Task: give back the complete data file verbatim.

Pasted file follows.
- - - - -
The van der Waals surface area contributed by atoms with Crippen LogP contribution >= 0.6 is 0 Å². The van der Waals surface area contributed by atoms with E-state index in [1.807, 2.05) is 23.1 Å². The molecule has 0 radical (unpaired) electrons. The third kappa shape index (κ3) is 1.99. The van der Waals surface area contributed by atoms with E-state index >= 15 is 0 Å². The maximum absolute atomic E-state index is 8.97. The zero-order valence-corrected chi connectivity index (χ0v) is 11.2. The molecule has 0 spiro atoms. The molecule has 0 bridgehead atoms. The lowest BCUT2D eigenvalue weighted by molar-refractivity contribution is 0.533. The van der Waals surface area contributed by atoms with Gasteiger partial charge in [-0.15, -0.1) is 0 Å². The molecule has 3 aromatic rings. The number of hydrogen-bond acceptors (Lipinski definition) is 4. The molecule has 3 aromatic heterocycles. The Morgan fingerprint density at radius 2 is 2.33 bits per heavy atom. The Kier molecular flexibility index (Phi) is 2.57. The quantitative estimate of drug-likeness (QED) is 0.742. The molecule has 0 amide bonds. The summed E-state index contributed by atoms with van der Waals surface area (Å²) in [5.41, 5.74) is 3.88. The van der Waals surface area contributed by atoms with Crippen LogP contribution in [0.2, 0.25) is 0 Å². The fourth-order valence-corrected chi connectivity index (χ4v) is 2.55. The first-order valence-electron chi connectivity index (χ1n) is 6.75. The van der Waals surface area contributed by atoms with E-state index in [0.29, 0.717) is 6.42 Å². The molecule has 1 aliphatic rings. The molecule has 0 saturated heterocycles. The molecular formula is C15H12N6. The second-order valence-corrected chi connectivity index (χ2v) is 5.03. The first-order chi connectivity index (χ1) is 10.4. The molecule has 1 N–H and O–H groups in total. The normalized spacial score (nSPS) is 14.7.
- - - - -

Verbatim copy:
The van der Waals surface area contributed by atoms with Crippen LogP contribution >= 0.6 is 0 Å². The van der Waals surface area contributed by atoms with E-state index in [1.807, 2.05) is 23.1 Å². The molecule has 0 radical (unpaired) electrons. The third kappa shape index (κ3) is 1.99. The van der Waals surface area contributed by atoms with E-state index >= 15 is 0 Å². The maximum absolute atomic E-state index is 8.97. The zero-order valence-corrected chi connectivity index (χ0v) is 11.2. The molecule has 0 spiro atoms. The molecule has 0 bridgehead atoms. The lowest BCUT2D eigenvalue weighted by molar-refractivity contribution is 0.533. The van der Waals surface area contributed by atoms with Gasteiger partial charge in [-0.15, -0.1) is 0 Å². The molecule has 3 aromatic rings. The number of hydrogen-bond acceptors (Lipinski definition) is 4. The molecule has 3 aromatic heterocycles. The Morgan fingerprint density at radius 2 is 2.33 bits per heavy atom. The Kier molecular flexibility index (Phi) is 2.57. The quantitative estimate of drug-likeness (QED) is 0.742. The molecule has 0 amide bonds. The summed E-state index contributed by atoms with van der Waals surface area (Å²) in [5.41, 5.74) is 3.88. The van der Waals surface area contributed by atoms with Crippen LogP contribution in [0.2, 0.25) is 0 Å². The fourth-order valence-corrected chi connectivity index (χ4v) is 2.55. The first-order valence-electron chi connectivity index (χ1n) is 6.75. The van der Waals surface area contributed by atoms with E-state index in [0.29, 0.717) is 6.42 Å². The molecule has 1 aliphatic rings. The molecule has 0 saturated heterocycles. The molecular formula is C15H12N6. The second-order valence-corrected chi connectivity index (χ2v) is 5.03. The first-order chi connectivity index (χ1) is 10.4. The molecule has 1 N–H and O–H groups in total. The normalized spacial score (nSPS) is 14.7.